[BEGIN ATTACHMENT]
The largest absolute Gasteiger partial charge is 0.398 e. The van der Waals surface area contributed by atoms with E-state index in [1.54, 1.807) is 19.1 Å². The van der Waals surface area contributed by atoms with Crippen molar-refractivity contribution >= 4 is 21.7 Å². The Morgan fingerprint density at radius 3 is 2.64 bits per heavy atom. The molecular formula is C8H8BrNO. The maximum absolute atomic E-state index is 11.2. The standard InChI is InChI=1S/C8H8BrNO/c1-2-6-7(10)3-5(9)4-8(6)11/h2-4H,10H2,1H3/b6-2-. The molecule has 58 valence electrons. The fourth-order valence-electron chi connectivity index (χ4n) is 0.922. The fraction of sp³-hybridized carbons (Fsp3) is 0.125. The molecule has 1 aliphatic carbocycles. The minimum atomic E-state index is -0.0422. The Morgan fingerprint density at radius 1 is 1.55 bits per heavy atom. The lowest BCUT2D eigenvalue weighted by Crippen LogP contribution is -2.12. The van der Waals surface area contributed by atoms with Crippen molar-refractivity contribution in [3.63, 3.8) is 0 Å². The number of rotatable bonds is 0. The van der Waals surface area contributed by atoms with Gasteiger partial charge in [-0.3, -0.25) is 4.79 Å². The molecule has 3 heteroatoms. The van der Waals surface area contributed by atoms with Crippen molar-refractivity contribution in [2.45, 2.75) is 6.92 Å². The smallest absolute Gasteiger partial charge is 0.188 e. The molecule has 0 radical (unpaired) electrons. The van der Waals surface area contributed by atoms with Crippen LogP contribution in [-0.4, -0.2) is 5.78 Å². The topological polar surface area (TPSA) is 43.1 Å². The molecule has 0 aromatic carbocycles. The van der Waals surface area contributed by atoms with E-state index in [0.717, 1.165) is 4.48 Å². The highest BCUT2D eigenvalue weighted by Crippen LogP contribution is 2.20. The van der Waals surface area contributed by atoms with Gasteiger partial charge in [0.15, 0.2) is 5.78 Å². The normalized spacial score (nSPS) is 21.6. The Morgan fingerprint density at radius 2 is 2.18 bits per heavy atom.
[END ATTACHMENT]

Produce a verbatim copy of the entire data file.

The largest absolute Gasteiger partial charge is 0.398 e. The van der Waals surface area contributed by atoms with E-state index in [1.54, 1.807) is 19.1 Å². The van der Waals surface area contributed by atoms with Crippen molar-refractivity contribution >= 4 is 21.7 Å². The Morgan fingerprint density at radius 3 is 2.64 bits per heavy atom. The molecular formula is C8H8BrNO. The maximum absolute atomic E-state index is 11.2. The standard InChI is InChI=1S/C8H8BrNO/c1-2-6-7(10)3-5(9)4-8(6)11/h2-4H,10H2,1H3/b6-2-. The molecule has 58 valence electrons. The fourth-order valence-electron chi connectivity index (χ4n) is 0.922. The fraction of sp³-hybridized carbons (Fsp3) is 0.125. The molecule has 1 aliphatic carbocycles. The minimum atomic E-state index is -0.0422. The Morgan fingerprint density at radius 1 is 1.55 bits per heavy atom. The lowest BCUT2D eigenvalue weighted by Crippen LogP contribution is -2.12. The van der Waals surface area contributed by atoms with Crippen molar-refractivity contribution in [3.63, 3.8) is 0 Å². The number of rotatable bonds is 0. The van der Waals surface area contributed by atoms with Gasteiger partial charge in [-0.3, -0.25) is 4.79 Å². The molecule has 3 heteroatoms. The van der Waals surface area contributed by atoms with Crippen molar-refractivity contribution in [2.45, 2.75) is 6.92 Å². The smallest absolute Gasteiger partial charge is 0.188 e. The molecule has 0 radical (unpaired) electrons. The van der Waals surface area contributed by atoms with Crippen LogP contribution in [-0.4, -0.2) is 5.78 Å². The topological polar surface area (TPSA) is 43.1 Å². The molecule has 0 aromatic carbocycles. The van der Waals surface area contributed by atoms with E-state index in [0.717, 1.165) is 4.48 Å². The highest BCUT2D eigenvalue weighted by Crippen LogP contribution is 2.20. The van der Waals surface area contributed by atoms with Gasteiger partial charge in [0.15, 0.2) is 5.78 Å². The normalized spacial score (nSPS) is 21.6. The Morgan fingerprint density at radius 2 is 2.18 bits per heavy atom.